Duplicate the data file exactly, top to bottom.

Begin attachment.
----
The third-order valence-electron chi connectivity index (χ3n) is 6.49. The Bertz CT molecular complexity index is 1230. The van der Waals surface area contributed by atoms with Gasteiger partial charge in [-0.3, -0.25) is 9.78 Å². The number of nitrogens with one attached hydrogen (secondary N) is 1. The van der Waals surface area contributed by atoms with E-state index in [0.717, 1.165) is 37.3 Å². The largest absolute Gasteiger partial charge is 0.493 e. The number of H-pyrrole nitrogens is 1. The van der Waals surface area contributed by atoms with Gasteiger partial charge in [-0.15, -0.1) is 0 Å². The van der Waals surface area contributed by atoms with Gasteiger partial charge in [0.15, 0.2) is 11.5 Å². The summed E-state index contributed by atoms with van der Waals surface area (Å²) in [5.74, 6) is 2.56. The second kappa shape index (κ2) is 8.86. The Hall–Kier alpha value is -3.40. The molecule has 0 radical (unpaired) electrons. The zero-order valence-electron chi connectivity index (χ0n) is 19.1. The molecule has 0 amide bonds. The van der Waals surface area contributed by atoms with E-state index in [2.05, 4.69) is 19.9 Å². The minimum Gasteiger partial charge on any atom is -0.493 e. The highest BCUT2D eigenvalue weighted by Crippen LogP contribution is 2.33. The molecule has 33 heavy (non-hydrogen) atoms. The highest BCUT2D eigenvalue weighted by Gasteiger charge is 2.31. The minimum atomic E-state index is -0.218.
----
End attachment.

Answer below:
The third-order valence-electron chi connectivity index (χ3n) is 6.49. The Bertz CT molecular complexity index is 1230. The van der Waals surface area contributed by atoms with Gasteiger partial charge in [-0.3, -0.25) is 9.78 Å². The number of nitrogens with one attached hydrogen (secondary N) is 1. The van der Waals surface area contributed by atoms with E-state index in [0.717, 1.165) is 37.3 Å². The largest absolute Gasteiger partial charge is 0.493 e. The number of H-pyrrole nitrogens is 1. The van der Waals surface area contributed by atoms with Gasteiger partial charge in [-0.15, -0.1) is 0 Å². The van der Waals surface area contributed by atoms with Gasteiger partial charge in [0.15, 0.2) is 11.5 Å². The summed E-state index contributed by atoms with van der Waals surface area (Å²) in [5.74, 6) is 2.56. The second kappa shape index (κ2) is 8.86. The Hall–Kier alpha value is -3.40. The molecule has 0 radical (unpaired) electrons. The zero-order valence-electron chi connectivity index (χ0n) is 19.1. The molecule has 0 amide bonds. The van der Waals surface area contributed by atoms with E-state index in [2.05, 4.69) is 19.9 Å². The minimum Gasteiger partial charge on any atom is -0.493 e. The highest BCUT2D eigenvalue weighted by Crippen LogP contribution is 2.33. The molecule has 33 heavy (non-hydrogen) atoms. The highest BCUT2D eigenvalue weighted by Gasteiger charge is 2.31. The minimum atomic E-state index is -0.218.